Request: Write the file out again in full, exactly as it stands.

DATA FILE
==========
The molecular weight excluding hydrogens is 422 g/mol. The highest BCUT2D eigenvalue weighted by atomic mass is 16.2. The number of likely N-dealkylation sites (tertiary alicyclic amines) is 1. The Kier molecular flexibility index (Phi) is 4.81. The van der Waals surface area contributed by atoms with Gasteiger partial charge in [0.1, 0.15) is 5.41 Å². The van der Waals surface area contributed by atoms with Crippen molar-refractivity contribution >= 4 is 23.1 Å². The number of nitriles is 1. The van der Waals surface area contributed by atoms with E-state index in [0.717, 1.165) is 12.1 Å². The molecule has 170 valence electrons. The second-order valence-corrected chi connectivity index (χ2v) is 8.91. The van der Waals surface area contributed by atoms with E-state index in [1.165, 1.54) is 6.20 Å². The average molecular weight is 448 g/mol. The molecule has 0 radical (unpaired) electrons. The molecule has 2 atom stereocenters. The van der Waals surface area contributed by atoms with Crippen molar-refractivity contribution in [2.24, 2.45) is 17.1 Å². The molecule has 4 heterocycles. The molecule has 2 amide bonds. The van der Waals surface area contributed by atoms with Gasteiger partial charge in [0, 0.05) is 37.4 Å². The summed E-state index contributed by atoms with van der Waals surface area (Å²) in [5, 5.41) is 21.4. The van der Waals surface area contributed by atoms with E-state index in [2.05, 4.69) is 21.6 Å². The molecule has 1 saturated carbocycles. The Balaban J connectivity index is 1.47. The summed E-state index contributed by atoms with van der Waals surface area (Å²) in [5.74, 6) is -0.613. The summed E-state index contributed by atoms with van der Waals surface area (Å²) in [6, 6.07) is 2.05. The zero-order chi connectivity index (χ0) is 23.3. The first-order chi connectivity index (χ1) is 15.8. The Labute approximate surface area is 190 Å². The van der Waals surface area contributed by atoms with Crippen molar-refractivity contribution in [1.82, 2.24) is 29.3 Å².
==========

The molecular weight excluding hydrogens is 422 g/mol. The highest BCUT2D eigenvalue weighted by atomic mass is 16.2. The number of likely N-dealkylation sites (tertiary alicyclic amines) is 1. The Kier molecular flexibility index (Phi) is 4.81. The van der Waals surface area contributed by atoms with Gasteiger partial charge in [0.1, 0.15) is 5.41 Å². The van der Waals surface area contributed by atoms with Crippen molar-refractivity contribution >= 4 is 23.1 Å². The number of nitriles is 1. The van der Waals surface area contributed by atoms with E-state index in [0.717, 1.165) is 12.1 Å². The molecule has 170 valence electrons. The second-order valence-corrected chi connectivity index (χ2v) is 8.91. The van der Waals surface area contributed by atoms with E-state index in [1.165, 1.54) is 6.20 Å². The average molecular weight is 448 g/mol. The molecule has 0 radical (unpaired) electrons. The molecule has 2 atom stereocenters. The van der Waals surface area contributed by atoms with Crippen molar-refractivity contribution in [2.24, 2.45) is 17.1 Å². The molecule has 4 heterocycles. The molecule has 2 amide bonds. The van der Waals surface area contributed by atoms with Gasteiger partial charge in [0, 0.05) is 37.4 Å². The summed E-state index contributed by atoms with van der Waals surface area (Å²) in [5, 5.41) is 21.4. The van der Waals surface area contributed by atoms with E-state index in [2.05, 4.69) is 21.6 Å². The molecule has 1 saturated carbocycles. The Balaban J connectivity index is 1.47. The summed E-state index contributed by atoms with van der Waals surface area (Å²) in [5.74, 6) is -0.613. The summed E-state index contributed by atoms with van der Waals surface area (Å²) in [6, 6.07) is 2.05. The zero-order chi connectivity index (χ0) is 23.3. The first-order chi connectivity index (χ1) is 15.8. The Labute approximate surface area is 190 Å². The van der Waals surface area contributed by atoms with Crippen molar-refractivity contribution in [1.82, 2.24) is 29.3 Å².